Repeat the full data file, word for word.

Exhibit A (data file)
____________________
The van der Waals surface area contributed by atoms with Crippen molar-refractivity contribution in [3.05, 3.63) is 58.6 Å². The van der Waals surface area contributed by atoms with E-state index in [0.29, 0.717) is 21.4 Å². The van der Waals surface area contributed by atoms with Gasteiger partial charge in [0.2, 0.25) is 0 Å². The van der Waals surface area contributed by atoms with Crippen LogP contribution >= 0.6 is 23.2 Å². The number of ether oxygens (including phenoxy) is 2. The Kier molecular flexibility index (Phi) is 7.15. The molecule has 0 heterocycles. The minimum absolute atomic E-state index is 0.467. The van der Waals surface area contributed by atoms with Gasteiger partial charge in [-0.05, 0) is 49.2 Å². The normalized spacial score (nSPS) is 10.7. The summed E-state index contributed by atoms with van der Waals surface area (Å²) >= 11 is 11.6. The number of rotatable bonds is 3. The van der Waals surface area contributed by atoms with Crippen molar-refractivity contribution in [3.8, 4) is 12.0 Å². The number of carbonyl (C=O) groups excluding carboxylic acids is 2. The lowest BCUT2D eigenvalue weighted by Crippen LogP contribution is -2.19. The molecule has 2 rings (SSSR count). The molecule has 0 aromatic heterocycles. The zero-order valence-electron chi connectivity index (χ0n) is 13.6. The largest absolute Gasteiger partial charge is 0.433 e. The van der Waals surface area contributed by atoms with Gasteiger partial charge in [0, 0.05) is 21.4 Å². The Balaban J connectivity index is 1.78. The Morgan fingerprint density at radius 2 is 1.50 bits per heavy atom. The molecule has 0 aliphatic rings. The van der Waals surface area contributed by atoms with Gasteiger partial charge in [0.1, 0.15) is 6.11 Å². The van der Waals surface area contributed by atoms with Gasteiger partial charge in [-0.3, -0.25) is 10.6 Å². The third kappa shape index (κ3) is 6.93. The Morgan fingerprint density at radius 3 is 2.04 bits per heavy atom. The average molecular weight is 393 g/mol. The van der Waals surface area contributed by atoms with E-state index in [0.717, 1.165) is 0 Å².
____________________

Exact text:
The van der Waals surface area contributed by atoms with Crippen molar-refractivity contribution in [3.05, 3.63) is 58.6 Å². The van der Waals surface area contributed by atoms with E-state index in [0.29, 0.717) is 21.4 Å². The van der Waals surface area contributed by atoms with Gasteiger partial charge in [0.2, 0.25) is 0 Å². The van der Waals surface area contributed by atoms with Crippen LogP contribution >= 0.6 is 23.2 Å². The number of ether oxygens (including phenoxy) is 2. The Kier molecular flexibility index (Phi) is 7.15. The molecule has 0 heterocycles. The minimum absolute atomic E-state index is 0.467. The van der Waals surface area contributed by atoms with Gasteiger partial charge in [-0.05, 0) is 49.2 Å². The normalized spacial score (nSPS) is 10.7. The summed E-state index contributed by atoms with van der Waals surface area (Å²) >= 11 is 11.6. The number of rotatable bonds is 3. The van der Waals surface area contributed by atoms with Crippen molar-refractivity contribution in [3.8, 4) is 12.0 Å². The number of carbonyl (C=O) groups excluding carboxylic acids is 2. The lowest BCUT2D eigenvalue weighted by Crippen LogP contribution is -2.19. The molecule has 2 rings (SSSR count). The molecule has 0 aromatic heterocycles. The zero-order valence-electron chi connectivity index (χ0n) is 13.6. The largest absolute Gasteiger partial charge is 0.433 e. The van der Waals surface area contributed by atoms with Gasteiger partial charge in [0, 0.05) is 21.4 Å². The Balaban J connectivity index is 1.78. The Morgan fingerprint density at radius 2 is 1.50 bits per heavy atom. The molecule has 0 aliphatic rings. The van der Waals surface area contributed by atoms with Gasteiger partial charge in [0.1, 0.15) is 6.11 Å². The van der Waals surface area contributed by atoms with Gasteiger partial charge in [-0.3, -0.25) is 10.6 Å². The third kappa shape index (κ3) is 6.93. The Morgan fingerprint density at radius 3 is 2.04 bits per heavy atom. The average molecular weight is 393 g/mol. The van der Waals surface area contributed by atoms with E-state index in [0.717, 1.165) is 0 Å².